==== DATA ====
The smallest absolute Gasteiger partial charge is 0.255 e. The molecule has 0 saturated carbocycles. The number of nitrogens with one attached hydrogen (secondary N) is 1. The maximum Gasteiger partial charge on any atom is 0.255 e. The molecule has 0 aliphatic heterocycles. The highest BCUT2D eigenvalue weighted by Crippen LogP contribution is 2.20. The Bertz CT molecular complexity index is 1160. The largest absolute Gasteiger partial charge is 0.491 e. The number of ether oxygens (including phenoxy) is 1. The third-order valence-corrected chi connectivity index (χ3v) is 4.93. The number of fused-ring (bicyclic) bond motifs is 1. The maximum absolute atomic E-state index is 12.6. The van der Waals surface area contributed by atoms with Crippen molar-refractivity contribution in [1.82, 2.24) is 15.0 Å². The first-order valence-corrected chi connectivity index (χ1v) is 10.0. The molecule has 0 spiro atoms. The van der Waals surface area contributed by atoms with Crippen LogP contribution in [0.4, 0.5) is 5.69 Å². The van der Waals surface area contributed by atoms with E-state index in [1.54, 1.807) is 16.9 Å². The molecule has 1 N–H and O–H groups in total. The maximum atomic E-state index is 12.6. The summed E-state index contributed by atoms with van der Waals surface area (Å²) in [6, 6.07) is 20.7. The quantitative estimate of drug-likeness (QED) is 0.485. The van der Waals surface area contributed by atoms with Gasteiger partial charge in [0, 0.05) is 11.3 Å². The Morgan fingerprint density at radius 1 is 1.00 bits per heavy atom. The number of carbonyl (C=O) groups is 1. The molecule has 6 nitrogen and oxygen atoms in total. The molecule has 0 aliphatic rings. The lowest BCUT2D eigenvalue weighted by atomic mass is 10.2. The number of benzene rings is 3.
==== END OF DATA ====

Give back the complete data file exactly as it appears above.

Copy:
The smallest absolute Gasteiger partial charge is 0.255 e. The molecule has 0 saturated carbocycles. The number of nitrogens with one attached hydrogen (secondary N) is 1. The maximum Gasteiger partial charge on any atom is 0.255 e. The molecule has 0 aliphatic heterocycles. The highest BCUT2D eigenvalue weighted by Crippen LogP contribution is 2.20. The Bertz CT molecular complexity index is 1160. The largest absolute Gasteiger partial charge is 0.491 e. The number of ether oxygens (including phenoxy) is 1. The third-order valence-corrected chi connectivity index (χ3v) is 4.93. The number of fused-ring (bicyclic) bond motifs is 1. The maximum absolute atomic E-state index is 12.6. The van der Waals surface area contributed by atoms with Crippen molar-refractivity contribution in [1.82, 2.24) is 15.0 Å². The first-order valence-corrected chi connectivity index (χ1v) is 10.0. The molecule has 0 spiro atoms. The van der Waals surface area contributed by atoms with Crippen LogP contribution in [0.4, 0.5) is 5.69 Å². The van der Waals surface area contributed by atoms with E-state index in [1.54, 1.807) is 16.9 Å². The molecule has 1 N–H and O–H groups in total. The maximum atomic E-state index is 12.6. The summed E-state index contributed by atoms with van der Waals surface area (Å²) in [6, 6.07) is 20.7. The quantitative estimate of drug-likeness (QED) is 0.485. The van der Waals surface area contributed by atoms with Gasteiger partial charge in [0, 0.05) is 11.3 Å². The Morgan fingerprint density at radius 1 is 1.00 bits per heavy atom. The number of carbonyl (C=O) groups is 1. The molecule has 6 nitrogen and oxygen atoms in total. The molecule has 0 aliphatic rings. The lowest BCUT2D eigenvalue weighted by atomic mass is 10.2. The number of benzene rings is 3.